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Phoebe Bridgers’ sophomore album ‘Punisher’ is both chilling and comforting

Music Review 

Phoebe Bridgers’ sophomore album “Punisher” grapples with relationships, spirituality and the supernatural. The 28-year-old from Pasadena, California released her album in June 2020 and instantly received praise and admiration as well as new fans. The indie album consists of 11 songs, each with differing tempos and chilling sounds. 

Bridgers gained popularity in the music scene with the 2017 release of her debut album, “Stranger in the Alps.” Many fans related to and appreciated Bridgers’ honesty. One of the more popular songs on the album, “Motion Sickness,” opens with the lines “I hate you for what you did / And I miss you like a little kid.” 

Before releasing “Punisher,” Bridgers also worked with Conor Oberst of Bright Eyes Band. 

“Punisher’s” third song is titled after the Japanese city of Kyoto. It is incredibly upbeat when compared with the other somber, melancholic tunes on the record like “Halloween” or “Moon Song.” Kyoto opens with the lines,“Day off in Kyoto / Got bored at the temple / Looked around at the 7-Eleven.” These sorts of ironic, funny lines are unique throughout Bridgers’ discography. Some could argue that they serve as comedic relief and accurately display Bridgers’ witty personality. The song ends with “I wanted to see the world through your eyes until it happened / then I changed my mind / Guess I lied / I’m a liar / Who lies / ‘Cause I’m a liar.” 

Often singing about personal and difficult experiences, Bridgers understands the value of candor. In an interview with MTV, she said, “If I didn’t write about personal stuff, I would be robbing myself of the experience of talking to fans with mirrored experiences.”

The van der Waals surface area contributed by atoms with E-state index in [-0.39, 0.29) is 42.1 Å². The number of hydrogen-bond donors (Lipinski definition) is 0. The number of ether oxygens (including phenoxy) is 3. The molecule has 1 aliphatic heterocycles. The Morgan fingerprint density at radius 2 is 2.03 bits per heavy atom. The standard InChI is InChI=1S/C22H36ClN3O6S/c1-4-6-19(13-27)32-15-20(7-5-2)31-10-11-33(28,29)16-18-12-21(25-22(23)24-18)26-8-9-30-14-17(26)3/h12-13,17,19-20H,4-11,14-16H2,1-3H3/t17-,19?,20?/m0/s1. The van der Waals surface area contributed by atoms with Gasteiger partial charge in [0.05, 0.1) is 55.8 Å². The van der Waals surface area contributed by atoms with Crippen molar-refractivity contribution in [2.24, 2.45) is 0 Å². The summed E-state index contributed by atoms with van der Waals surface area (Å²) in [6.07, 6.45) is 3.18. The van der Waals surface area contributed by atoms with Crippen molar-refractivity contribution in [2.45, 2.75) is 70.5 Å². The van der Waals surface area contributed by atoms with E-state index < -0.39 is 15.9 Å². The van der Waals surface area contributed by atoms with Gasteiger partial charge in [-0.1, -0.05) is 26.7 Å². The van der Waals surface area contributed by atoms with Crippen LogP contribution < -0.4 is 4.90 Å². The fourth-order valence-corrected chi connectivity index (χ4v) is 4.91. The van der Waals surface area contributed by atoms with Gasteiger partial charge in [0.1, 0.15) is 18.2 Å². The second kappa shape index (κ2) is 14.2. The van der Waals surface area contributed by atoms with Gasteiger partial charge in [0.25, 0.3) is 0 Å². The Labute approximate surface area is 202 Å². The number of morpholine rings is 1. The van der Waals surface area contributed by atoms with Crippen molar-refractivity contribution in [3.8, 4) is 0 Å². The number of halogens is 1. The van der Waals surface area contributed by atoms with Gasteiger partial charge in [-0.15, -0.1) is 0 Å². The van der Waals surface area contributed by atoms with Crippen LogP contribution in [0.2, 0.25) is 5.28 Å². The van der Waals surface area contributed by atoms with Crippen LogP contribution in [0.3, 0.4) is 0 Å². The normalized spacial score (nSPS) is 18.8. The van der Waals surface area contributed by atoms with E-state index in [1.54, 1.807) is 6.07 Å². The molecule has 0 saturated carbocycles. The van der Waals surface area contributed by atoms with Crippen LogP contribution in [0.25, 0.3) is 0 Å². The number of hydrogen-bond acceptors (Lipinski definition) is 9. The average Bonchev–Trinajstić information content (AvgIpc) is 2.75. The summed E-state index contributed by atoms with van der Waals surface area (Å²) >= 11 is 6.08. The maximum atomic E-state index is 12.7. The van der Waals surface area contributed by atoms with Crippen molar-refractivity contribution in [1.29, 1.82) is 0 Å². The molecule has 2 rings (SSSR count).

The fifth song on “Punisher, “Halloween,” is eerie and subdued. It opens with a guitar solo and low sounds in the background. At the chorus, Bridgers sings, “Baby it’s Halloween / And we can be anything / Oh come on, man / We can be anything.” Here, it is obvious that the narrator is dissatisfied with their relationship. Bridgers applies the idea of Halloween – where people dress up and pretend – to a relationship. Listeners of “Punisher” often have to delve into the lyrics to discover their true meaning, which is what makes Bridgers’ music enjoyable to listen to and interact with. 

The album’s ironically titled final song, “I Know the End,” starts with a slow tempo and gradually becomes more intense. Bridgers sings, “And when I call, you come home / A bird in your teeth.” In the third verse, the song’s beat increases and becomes more lively, and Bridgers’ voice matches the music. Toward the end, the song alludes to aliens with the lyrics, “Over the coast, everyone’s convinced / It’s a government drone, or an alien spaceship.” The song comes to an uncomfortable, unsettling, yet strangely fitting close through a long, drawn-out scream by Bridgers. 

Phoebe Bridgers’ album Punisher is innovative in a lyrical and musical sense. She takes the listeners through stories and emotions in ways that are unconventional and exciting.


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